SADC member states have also agreed on a public debt target to mitigate risks associated with long-term sustained public debt levels. Public debt is not in and of itself a weakness but it is the relative size of public as a share of GDP that matters – and public debt servicing costs as a share of government revenue. It is generally accepted that governments do not clear their debts but they grow out of them instead which means that a prudent public debt management strategy aims to primarily utilise public debt to enhance economic growth. Simply put – the higher the relative size of public debt as a share of GDP, the higher the risk of public debt distress. Therefore, SADC member states agreed to a public debt target with a ceiling of 60% of GDP. This target has been historically met by a majority of SADC member states but the COVID-19 pandemic has resulted in elevated public debt for most SADC countries.
In 2022 most SADC governments will have to borrow to meet their social spending needs which should continue raising public debt levels. Eight of the 16 SADC member states are expected to meet the SADC macroeconomic convergence target of public debt levels no greater than 60% of GDP in 2022. Countries like Zambia, Mozambique and Mauritius have elevated public debt levels. However, the elevated public debt levels are not a major in the case of Mauritius given its attractiveness to foreign investors and the relatively low levels of debt servicing costs which constituted less than 10% of government revenue.
At a regional level, SADC public debt is slightly above the target at a projected average public debt of 62.6% of GDP in 2022 (2021: 62.9% of GDP) before moderating to 61.8% of GDP in 2023. The profile for SADC public debt is expected to remain largely unchanged in 2023. The prospects for public debt sustainability will also depend on the performance of the external sector for most SADC countries given the dependence on foreign denominated public debt. Poor performance in the external sector could lead to currency depreciation and higher risk of public debt distress.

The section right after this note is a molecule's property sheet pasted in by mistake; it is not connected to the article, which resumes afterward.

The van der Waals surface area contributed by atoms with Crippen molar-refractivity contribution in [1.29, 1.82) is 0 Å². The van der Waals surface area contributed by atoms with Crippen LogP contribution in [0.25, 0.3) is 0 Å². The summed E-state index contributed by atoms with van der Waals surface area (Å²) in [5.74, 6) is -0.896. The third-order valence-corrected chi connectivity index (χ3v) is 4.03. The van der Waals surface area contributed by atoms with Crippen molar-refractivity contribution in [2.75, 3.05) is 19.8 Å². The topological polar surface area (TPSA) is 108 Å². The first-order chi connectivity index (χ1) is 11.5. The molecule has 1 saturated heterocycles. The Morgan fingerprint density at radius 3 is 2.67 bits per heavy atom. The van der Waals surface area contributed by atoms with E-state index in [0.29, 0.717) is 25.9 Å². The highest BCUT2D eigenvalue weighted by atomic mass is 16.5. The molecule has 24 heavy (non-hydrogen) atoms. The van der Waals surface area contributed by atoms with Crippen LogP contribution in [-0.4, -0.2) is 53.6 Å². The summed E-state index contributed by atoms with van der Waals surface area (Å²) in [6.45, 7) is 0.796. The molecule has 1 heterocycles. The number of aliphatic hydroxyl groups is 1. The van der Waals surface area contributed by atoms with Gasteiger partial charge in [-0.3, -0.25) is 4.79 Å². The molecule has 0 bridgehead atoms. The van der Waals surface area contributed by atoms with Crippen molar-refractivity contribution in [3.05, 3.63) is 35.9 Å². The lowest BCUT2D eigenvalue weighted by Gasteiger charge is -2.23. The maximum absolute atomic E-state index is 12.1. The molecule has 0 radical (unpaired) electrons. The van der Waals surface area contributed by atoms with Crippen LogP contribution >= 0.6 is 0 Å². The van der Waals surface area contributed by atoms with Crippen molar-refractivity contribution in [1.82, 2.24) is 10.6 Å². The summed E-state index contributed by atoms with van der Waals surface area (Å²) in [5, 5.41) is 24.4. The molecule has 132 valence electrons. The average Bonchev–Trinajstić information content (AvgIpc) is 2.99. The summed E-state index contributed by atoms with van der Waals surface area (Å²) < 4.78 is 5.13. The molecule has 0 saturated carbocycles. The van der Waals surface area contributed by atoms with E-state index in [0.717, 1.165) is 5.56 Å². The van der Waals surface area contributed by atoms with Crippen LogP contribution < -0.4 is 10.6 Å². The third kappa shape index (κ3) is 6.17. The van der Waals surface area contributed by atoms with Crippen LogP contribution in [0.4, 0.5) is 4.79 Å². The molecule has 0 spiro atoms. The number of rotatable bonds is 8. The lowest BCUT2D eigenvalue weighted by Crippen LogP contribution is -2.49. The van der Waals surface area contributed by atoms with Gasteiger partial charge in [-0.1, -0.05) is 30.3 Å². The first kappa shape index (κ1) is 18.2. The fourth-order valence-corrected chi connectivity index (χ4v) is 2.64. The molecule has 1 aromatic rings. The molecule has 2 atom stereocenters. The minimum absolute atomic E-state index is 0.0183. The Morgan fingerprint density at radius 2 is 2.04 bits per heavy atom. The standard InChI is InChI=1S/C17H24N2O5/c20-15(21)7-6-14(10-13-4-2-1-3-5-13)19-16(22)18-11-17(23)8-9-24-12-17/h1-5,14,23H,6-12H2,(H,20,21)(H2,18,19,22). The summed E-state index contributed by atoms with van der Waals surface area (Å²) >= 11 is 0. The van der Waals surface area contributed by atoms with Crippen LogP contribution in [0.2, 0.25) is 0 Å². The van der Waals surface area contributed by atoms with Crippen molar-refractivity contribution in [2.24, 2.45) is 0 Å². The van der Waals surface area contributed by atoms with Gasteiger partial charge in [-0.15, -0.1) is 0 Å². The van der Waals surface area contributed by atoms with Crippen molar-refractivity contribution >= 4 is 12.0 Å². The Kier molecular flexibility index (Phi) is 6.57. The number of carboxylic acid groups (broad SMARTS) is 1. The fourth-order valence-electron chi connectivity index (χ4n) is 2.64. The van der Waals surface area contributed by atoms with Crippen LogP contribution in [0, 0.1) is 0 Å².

By maintaining a strong external sector position, countries can absorb external shocks like the fluctuations in commodity prices that may reduce export earnings and the balance of payments. This can be done by maintaining a stable and large current account surplus to accumulate foreign exchange reserves. Alternatively, countries have to maintain a stable and sufficient capital and financial account surplus to finance the current account deficit which is not a desirable position. In 2022 current account deficit are projected to widen significantly due to the higher price of crucial fuel and food imports. The landlocked and island SADC member states are expected to be the most severely affected with the Seychelles, Malawi and Lesotho expected to register current account deficits greater than -10% of GDP. Meanwhile, the raw mineral commodity exporters like Angola, Zambia, Zimbabwe and Botswana are expected to register current surpluses due to the windfall in export earnings caused by the surge in commodity prices.
The SADC region started 2022 in a stable economic position. The current rebound in commodity prices has allowed the raw mineral exporters to extend their economic recovery. However, the positive gains due to the surge in commodity prices has been offset by the higher price of crucial food and fuel imports which are affected by the Russia-Ukraine conflict. A number of landlocked and island SADC member states are expected to be more severely affected by the high food and fuel prices. The impact of these divergent economic forces has been positive for some countries. The region has missed most of the macroeconomic convergence targets but there are some where performance has been better. In terms of inflation and budget deficits the region has performed poorly except for a few country exceptions. In terms of public debt, the SADC region is performing relatively well with half of the member states maintaining public debt levels within the target.